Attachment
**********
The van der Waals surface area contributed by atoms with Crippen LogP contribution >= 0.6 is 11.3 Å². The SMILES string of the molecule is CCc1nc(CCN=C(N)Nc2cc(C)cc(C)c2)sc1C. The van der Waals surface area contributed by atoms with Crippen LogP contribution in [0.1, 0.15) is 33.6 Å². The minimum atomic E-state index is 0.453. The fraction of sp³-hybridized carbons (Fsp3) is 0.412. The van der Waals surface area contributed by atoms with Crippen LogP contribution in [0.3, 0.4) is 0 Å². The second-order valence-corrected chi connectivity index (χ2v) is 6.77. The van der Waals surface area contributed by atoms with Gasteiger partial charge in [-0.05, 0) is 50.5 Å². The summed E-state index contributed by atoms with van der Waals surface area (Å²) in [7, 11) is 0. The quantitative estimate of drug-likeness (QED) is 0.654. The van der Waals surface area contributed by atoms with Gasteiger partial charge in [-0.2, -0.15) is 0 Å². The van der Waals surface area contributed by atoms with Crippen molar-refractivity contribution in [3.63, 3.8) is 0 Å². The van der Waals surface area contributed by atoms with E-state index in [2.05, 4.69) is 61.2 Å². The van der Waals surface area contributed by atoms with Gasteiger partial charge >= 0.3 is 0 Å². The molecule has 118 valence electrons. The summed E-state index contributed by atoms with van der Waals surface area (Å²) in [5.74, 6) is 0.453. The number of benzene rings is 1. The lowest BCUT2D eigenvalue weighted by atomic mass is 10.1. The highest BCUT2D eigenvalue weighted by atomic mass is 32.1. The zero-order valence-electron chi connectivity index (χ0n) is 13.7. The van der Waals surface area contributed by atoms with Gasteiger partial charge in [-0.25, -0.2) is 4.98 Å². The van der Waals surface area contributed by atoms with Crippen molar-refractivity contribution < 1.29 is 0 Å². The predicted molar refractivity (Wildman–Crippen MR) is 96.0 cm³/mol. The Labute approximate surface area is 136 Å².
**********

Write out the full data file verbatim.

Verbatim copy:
The van der Waals surface area contributed by atoms with Crippen LogP contribution >= 0.6 is 11.3 Å². The SMILES string of the molecule is CCc1nc(CCN=C(N)Nc2cc(C)cc(C)c2)sc1C. The van der Waals surface area contributed by atoms with Crippen LogP contribution in [0.1, 0.15) is 33.6 Å². The minimum atomic E-state index is 0.453. The fraction of sp³-hybridized carbons (Fsp3) is 0.412. The van der Waals surface area contributed by atoms with Crippen LogP contribution in [0.3, 0.4) is 0 Å². The second-order valence-corrected chi connectivity index (χ2v) is 6.77. The van der Waals surface area contributed by atoms with Gasteiger partial charge in [-0.05, 0) is 50.5 Å². The summed E-state index contributed by atoms with van der Waals surface area (Å²) in [7, 11) is 0. The quantitative estimate of drug-likeness (QED) is 0.654. The van der Waals surface area contributed by atoms with Gasteiger partial charge in [-0.2, -0.15) is 0 Å². The van der Waals surface area contributed by atoms with Crippen molar-refractivity contribution in [3.63, 3.8) is 0 Å². The van der Waals surface area contributed by atoms with E-state index in [2.05, 4.69) is 61.2 Å². The van der Waals surface area contributed by atoms with Gasteiger partial charge >= 0.3 is 0 Å². The molecule has 118 valence electrons. The summed E-state index contributed by atoms with van der Waals surface area (Å²) in [5.74, 6) is 0.453. The number of benzene rings is 1. The lowest BCUT2D eigenvalue weighted by atomic mass is 10.1. The highest BCUT2D eigenvalue weighted by atomic mass is 32.1. The zero-order valence-electron chi connectivity index (χ0n) is 13.7. The van der Waals surface area contributed by atoms with Gasteiger partial charge in [-0.25, -0.2) is 4.98 Å². The van der Waals surface area contributed by atoms with Crippen molar-refractivity contribution < 1.29 is 0 Å². The predicted molar refractivity (Wildman–Crippen MR) is 96.0 cm³/mol. The Labute approximate surface area is 136 Å².